One of the most valuable benefits of recreational sports is feeling part of a team.  To acknowledge an obligation to your teammates (after all, you want to win) and experience a level of collective will with those around you are experiences that both children and adults can benefit from.

As is often the case, the most nourishing benefits of sport are the hardest to develop.  Have you ever heard the phrase “team chemistry” before? The comparison with science is accurate in this case because teamwork is based on attitude.  Working on the collective attitude of your team means building trust, compassion, and genuine friendship amongst the players – no matter the skill level or competency of the players.  Teamwork overrides all the individual attributes of players by generating a collective willpower that is far stronger and more effective.

As you can imagine, creating a sense of teamwork is harder with a new team.  If your child is just entering a new team, here are some recommendations to give the coach to help generate positive teamwork:

Do Paired-Interviews

Most of the interactions the kids have with each other is on the field, either practicing or playing.  Sure, there is the brief time for preparation and set-down once the activity is over, but this is hardly enough time for kids to get to know each other.

The solution is paired interviews in the first week of practices with a new team.  Have the kids separate into groups of two and ask each other a series of questions.  After 15 minutes the group will reconnect and each child can share the funniest answer they received.  It’s a great way to break boundaries and get kids to know each other on a personal level before playing together.

Do a Non-Sports Trip

As a parent, you can really spearhead this one.  Why not take the group out to the movies?  That way they can all hang a little bit outside of the strict confines of the diamond, pitch, or court.  Maybe the movies are not as ideal as the arcade – whatever social activity you pick is fine if it brings the kids together.  It might surprise you to notice the psychological impact traveling as a team will have on your child.  Going places in public as a group instills the notion that they are a ‘pack of wolves’ so to speak.  It’s great for team chemistry.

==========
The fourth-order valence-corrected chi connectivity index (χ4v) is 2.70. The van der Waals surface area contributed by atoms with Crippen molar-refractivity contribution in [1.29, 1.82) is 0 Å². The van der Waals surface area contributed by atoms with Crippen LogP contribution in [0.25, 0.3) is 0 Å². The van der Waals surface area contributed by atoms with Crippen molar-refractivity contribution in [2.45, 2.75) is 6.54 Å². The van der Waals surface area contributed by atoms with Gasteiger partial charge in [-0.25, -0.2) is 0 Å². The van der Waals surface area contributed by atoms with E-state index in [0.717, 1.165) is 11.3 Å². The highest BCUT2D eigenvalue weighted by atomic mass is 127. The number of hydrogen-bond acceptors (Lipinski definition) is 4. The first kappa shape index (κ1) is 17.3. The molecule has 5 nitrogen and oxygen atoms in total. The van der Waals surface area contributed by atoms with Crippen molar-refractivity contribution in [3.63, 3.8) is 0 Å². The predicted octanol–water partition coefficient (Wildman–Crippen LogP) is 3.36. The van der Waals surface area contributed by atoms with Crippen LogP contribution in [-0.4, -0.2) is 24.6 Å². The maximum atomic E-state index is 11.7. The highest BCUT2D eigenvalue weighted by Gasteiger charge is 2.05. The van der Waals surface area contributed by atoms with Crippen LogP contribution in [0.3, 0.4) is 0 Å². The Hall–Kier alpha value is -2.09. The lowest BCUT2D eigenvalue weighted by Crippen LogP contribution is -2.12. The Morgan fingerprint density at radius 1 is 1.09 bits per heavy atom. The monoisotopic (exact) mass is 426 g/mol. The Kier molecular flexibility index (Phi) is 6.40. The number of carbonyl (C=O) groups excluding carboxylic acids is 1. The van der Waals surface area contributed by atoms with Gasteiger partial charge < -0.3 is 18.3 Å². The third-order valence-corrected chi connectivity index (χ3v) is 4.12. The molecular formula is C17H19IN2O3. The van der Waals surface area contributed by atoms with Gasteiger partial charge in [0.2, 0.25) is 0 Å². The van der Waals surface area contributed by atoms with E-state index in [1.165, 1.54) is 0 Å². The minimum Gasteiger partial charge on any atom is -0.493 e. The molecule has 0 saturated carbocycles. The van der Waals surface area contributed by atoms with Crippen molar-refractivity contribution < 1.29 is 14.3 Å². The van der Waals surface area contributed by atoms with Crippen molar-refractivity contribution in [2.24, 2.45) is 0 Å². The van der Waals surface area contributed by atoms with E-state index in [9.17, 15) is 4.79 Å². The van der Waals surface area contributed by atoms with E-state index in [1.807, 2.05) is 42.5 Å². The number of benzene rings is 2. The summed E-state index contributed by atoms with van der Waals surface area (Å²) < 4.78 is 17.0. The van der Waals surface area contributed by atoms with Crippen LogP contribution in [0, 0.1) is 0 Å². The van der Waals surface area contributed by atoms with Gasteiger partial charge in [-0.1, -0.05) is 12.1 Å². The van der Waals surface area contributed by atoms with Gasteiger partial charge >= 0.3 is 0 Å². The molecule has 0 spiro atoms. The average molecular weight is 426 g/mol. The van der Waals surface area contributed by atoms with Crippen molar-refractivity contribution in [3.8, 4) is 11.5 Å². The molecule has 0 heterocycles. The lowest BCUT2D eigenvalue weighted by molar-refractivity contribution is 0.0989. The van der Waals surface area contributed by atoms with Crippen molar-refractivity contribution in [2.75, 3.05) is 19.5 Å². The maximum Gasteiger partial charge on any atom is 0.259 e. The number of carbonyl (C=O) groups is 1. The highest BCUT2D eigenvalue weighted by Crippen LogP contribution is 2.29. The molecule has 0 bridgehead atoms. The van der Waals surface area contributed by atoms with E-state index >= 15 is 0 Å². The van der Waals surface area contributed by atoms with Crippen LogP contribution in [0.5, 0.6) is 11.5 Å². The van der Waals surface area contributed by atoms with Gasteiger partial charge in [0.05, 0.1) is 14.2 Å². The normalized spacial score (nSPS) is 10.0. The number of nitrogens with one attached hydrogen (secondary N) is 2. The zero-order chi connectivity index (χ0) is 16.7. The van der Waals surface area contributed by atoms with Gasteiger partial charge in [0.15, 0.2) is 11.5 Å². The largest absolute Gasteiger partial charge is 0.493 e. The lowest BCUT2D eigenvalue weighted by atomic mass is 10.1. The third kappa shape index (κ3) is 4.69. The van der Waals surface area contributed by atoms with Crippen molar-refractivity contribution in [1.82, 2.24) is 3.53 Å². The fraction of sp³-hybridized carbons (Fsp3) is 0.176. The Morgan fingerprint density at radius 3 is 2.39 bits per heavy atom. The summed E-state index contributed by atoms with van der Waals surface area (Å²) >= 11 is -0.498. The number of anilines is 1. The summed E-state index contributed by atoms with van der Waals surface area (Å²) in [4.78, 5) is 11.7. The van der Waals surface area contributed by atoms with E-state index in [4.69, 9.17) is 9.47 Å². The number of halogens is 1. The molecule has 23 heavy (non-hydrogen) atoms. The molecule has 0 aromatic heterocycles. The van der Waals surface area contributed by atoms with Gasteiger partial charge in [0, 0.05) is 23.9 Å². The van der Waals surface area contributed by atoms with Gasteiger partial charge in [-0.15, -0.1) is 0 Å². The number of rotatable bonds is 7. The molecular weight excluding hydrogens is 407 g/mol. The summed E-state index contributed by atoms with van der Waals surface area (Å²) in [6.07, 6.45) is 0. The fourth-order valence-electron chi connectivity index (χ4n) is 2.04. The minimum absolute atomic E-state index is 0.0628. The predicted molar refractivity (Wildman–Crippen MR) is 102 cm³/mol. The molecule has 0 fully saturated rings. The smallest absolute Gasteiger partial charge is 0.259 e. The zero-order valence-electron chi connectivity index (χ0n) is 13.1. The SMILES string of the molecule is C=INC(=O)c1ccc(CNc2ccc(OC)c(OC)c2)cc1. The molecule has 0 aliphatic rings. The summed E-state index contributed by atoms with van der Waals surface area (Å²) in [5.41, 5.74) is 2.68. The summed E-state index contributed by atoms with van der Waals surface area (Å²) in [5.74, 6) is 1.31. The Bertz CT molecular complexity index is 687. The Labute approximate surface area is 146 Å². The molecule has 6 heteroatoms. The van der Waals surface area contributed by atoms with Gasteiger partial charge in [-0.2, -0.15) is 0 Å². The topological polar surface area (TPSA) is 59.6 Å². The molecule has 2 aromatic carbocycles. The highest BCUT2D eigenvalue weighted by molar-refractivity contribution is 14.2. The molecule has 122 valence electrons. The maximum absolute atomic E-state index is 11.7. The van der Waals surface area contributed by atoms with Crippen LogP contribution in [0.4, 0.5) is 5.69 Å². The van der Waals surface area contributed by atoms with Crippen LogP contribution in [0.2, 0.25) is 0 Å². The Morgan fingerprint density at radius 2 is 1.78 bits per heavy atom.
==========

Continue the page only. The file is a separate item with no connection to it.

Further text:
Emphasize Group Goals over Individual Goals

Let’s say your child is really driven.  Let’s say they want to be the best baseball player in the entire league, hitting more home runs than anyone else and being the start-short stop of their dreams.  That’s all fine and good, but as a parent, you should be warry of hyper-individualism.  Take some time on the way to or from practice to discuss the merits of teamwork to your child – especially if they are playing with new players who they might not like initially.  It can be an informal discussion about how teamwork is the key to winning, or a more specific example about how selfish individuals don’t usually get as far as they would like in life.  Encouraging the merits of teamwork in your child will help them realize that he or she is only as good as the team they are on.

Breaking the Ice is Hard, But Necessary

Getting to know new teammates is an important process for all recreational youth league teams.  It’s always best to break the ice and encourage empathy and trust before the selfish instinct kicks in and biases are formed between teammates.